2018 32 CIN NL 4 3 .571 1.94 72 0 23 0 0 7 78.2 57 17 17 4 23 2 59 2 0 5 298 216 3.28 1.017 6.5 0.5 2.6 6.8 2.57
8 Yrs 24 19 .558 2.69 452 0 112 0 0 11 447.2 400 156 134 31 149 22 296 33 0 28 1849 147 3.93 1.226 8.0 0.6 3.0 6.0 1.99
162 Game Avg. 4 3 .558 2.69 68 0 17 0 0 2 67 60 23 20 5 22 3 45 5 0 4 278 147 3.93 1.226 8.0 0.6 3.0 6.0 1.99
PIT (6 yrs) 15 13 .536 2.82 313 0 74 0 0 3 309.1 294 118 97 23 102 15 189 25 0 17 1307 136 4.09 1.280 8.6 0.7 3.0 5.5 1.85
CIN (1 yr) 4 3 .571 1.94 72 0 23 0 0 7 78.2 57 17 17 4 23 2 59 2 0 5 298 216 3.28 1.017 6.5 0.5 2.6 6.8 2.57
MIL (1 yr) 5 3 .625 3.02 67 0 15 0 0 1 59.2 49 21 20 4 24 5 48 6 0 6 244 146 3.93 1.223 7.4 0.6 3.6 7.2 2.00
Provided by Baseball-Reference.com: View Original Table
Generated 3/5/2019.

Scouting report

Brooks Baseball
Brooks Baseball
Statcast

Jared Hughes Stares Into and Through Your Soul

Jared Hughes Stares Into and Through Your Soul (but also with a baseball in his hand)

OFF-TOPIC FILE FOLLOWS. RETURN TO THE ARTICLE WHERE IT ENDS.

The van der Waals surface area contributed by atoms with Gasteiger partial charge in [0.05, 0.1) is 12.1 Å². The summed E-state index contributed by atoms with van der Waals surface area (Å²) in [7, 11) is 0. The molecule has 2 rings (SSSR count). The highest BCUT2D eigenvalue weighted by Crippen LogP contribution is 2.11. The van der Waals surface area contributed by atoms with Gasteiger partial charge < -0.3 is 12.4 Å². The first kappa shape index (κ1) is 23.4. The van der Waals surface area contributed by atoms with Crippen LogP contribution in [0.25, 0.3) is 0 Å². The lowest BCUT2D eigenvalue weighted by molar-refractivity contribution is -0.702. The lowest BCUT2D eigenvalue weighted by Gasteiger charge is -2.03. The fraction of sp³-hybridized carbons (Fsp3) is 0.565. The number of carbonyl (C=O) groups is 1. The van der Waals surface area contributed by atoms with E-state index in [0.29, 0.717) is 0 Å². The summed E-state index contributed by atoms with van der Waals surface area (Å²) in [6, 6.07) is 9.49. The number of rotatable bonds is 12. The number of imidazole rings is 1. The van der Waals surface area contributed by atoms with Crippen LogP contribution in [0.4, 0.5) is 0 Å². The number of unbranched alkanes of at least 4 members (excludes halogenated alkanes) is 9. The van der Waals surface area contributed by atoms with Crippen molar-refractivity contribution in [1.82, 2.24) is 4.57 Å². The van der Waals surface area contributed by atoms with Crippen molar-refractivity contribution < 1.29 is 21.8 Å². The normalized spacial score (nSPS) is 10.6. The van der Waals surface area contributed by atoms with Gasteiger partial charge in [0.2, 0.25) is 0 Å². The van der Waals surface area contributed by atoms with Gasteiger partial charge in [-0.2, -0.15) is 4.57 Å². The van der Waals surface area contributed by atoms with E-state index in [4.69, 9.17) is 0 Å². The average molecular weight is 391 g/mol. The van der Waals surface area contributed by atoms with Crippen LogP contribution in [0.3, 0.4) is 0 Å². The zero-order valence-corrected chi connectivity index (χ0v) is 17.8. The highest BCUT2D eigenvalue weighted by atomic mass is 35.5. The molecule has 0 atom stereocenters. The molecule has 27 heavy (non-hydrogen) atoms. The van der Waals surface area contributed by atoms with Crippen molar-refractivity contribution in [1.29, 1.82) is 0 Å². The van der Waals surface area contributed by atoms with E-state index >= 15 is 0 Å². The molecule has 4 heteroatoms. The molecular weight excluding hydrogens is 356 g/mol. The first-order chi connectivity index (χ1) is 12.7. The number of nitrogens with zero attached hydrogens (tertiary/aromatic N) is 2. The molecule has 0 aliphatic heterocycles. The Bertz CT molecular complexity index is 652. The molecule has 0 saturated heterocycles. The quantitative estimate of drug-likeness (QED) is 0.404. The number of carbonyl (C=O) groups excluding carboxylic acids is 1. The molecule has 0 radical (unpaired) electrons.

Jared Hughes Stares Into and Through Jim Day’s Soul (if he, you know, had one)

Projections

Fangraphs

Outlook

Jared Hughes was truly incredible for the Reds last season, and that in and of itself is somewhat incredible. Having been cut by two division rivals in the previous two seasons, the Reds picked up Hughes on a two year, two million dollar pact in late December of 2017, with a three million dollar club option for 2020.

It was a fine move on the part of the Reds the day it was made. Hughes has a track record of being a solid if unspectacular bullpen piece, and he did it for a few really good Pirates teams in the middle part of the decade. I don’t think anyone in the Reds front office could have imagined just how good the move would turnout, however, as Hughes went on to have a career year in Cincinnati.

The 3.3 bWAR he obtained in 2018 was by far the highest, with the next highest (1.3) coming in 2015. His 1.94 ERA was the lowest of his career, just beating out his 2014, 1.96 ERA campaign. Here’s a few more career bests: IP (78.2), K (59), ERA+ (216), FIP (3.28), WHIP (1.017), SO/W (2.57).

Get the point?

In 2018, a 32-year-old Jared Hughes pitched more than he ever had before in a season and better than he ever had before in a season. So the question is: can he come anywhere close to doing it again?